In September 2016, Apple introduced the iPhone 7 Plus using a rear dual camera. Apple managed to shine the spotlight on a specific dual camera configuration, Wide+Tele, as the premium camera setup, and highlighted two photography features as the most-wanted by consumers: optical zoom and digital bokeh (or “portrait mode”). Since then, the dual camera smartphone domain took shape, whereby premium and flagship handsets use similar duos, while mid- to low-end models enable depth-only features.
Zoom dual camera system introduced by Corephotonics in 2014, allowing true optical zoom without sacrificing the camera Z-height.
And Then There Were Three
Although dual camera smartphones have become a commodity in the high-end market segment, there are still new dual camera topologies that will make their debut in the very near future, in order to further enhance today’s dual camera performance. One example of the next generation of dual camera evolution that is just around the corner is the use of folded camera architecture, that can not only dramatically improve the zoom factor and low light performance, but also allow even lower camera module height for a thinner handset device. An early prototype of this technology, a 5X zoom smartphone, was made public by OPPO in 2017.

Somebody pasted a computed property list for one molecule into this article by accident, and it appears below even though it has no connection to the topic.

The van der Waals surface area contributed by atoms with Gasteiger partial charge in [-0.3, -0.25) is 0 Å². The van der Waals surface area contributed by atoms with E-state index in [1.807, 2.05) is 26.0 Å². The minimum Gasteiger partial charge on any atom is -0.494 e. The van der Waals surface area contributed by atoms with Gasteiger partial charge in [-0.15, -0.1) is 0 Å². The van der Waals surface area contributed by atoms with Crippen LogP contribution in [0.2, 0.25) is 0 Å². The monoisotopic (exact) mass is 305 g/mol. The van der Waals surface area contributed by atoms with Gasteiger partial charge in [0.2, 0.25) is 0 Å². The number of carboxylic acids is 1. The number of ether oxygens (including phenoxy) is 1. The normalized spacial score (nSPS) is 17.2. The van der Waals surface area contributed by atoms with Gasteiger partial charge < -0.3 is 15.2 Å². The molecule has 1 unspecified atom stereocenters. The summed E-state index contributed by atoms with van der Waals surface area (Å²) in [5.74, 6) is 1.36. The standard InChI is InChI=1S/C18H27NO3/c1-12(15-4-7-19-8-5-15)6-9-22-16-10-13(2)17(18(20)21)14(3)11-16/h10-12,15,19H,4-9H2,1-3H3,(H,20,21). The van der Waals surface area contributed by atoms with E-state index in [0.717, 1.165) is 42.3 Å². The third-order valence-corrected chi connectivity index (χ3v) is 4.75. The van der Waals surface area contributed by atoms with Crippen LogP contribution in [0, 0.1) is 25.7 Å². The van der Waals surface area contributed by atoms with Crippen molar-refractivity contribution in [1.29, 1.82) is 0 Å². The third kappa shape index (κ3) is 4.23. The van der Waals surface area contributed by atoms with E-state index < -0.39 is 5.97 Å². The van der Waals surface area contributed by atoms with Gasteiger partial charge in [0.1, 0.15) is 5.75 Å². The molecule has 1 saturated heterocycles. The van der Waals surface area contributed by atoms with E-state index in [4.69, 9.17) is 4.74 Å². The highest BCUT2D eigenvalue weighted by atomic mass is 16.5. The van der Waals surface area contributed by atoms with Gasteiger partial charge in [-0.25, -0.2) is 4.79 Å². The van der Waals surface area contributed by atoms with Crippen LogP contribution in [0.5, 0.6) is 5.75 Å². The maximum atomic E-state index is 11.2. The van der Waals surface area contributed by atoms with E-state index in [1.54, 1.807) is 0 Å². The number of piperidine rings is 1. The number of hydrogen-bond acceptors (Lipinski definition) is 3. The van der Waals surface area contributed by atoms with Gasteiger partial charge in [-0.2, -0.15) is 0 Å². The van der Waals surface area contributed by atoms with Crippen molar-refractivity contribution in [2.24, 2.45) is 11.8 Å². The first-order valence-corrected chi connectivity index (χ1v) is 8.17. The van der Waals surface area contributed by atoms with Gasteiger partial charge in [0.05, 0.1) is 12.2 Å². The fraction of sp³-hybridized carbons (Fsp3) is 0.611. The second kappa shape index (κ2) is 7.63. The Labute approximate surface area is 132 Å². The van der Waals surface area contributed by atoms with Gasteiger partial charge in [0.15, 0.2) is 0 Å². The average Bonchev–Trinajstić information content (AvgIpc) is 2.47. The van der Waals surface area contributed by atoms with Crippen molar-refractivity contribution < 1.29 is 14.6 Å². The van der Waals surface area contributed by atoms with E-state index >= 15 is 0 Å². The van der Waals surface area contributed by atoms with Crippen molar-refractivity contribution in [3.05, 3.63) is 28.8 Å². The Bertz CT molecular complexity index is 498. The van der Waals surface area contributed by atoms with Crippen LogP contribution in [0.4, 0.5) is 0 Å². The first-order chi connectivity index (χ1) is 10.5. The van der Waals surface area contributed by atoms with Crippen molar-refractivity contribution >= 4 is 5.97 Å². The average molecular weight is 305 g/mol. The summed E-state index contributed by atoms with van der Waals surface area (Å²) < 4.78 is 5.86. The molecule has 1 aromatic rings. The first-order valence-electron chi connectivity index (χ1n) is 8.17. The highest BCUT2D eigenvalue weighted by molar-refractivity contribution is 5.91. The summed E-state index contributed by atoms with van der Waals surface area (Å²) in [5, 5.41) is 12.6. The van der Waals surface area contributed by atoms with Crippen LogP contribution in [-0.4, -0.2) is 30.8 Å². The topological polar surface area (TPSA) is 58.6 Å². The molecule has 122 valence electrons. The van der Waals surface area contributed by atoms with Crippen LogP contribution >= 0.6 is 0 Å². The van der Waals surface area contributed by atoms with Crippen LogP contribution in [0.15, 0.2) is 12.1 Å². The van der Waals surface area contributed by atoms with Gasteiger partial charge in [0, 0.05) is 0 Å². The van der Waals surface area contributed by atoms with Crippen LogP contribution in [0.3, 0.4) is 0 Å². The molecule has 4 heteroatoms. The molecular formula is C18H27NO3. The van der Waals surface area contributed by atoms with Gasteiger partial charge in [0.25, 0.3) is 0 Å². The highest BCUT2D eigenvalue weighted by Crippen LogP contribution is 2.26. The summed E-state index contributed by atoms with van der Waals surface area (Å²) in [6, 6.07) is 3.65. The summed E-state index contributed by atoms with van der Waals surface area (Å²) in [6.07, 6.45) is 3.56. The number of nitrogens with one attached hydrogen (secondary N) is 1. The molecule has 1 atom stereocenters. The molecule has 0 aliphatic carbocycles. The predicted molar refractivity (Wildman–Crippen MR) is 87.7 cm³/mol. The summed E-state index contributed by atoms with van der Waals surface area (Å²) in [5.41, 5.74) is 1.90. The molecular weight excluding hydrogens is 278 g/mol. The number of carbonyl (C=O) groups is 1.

Another interesting gradient in the smartphone camera evolution could be the use of a triple camera complex. Easier said than done, the addition of that third camera carries significant challenges (and rewards), while opening up a wide array of possibilities and configurations for smartphone manufacturers.
Triple cameras come in various forms and configurations
Three main challenges
Next, we will review three main challenges that such triple camera systems bring about.
Challenge 1: “Real-estate” & Cost
Three camera solutions increase the bill of materials (BoM) of the camera system along with occupying further space at the expense of other technologies that could be integrated into the mobile device (e.g. IR sensing, proximity sensor, structured light, larger battery, etc.).
This penalty is almost inevitable, but OEMs will have to weigh it against total value for money, depending in part on their target audience’s priorities. The added cost of the third camera directly depends on the camera configuration, as explained later in this article, and could be anywhere between $10 to $30.
Challenge 2: Calibration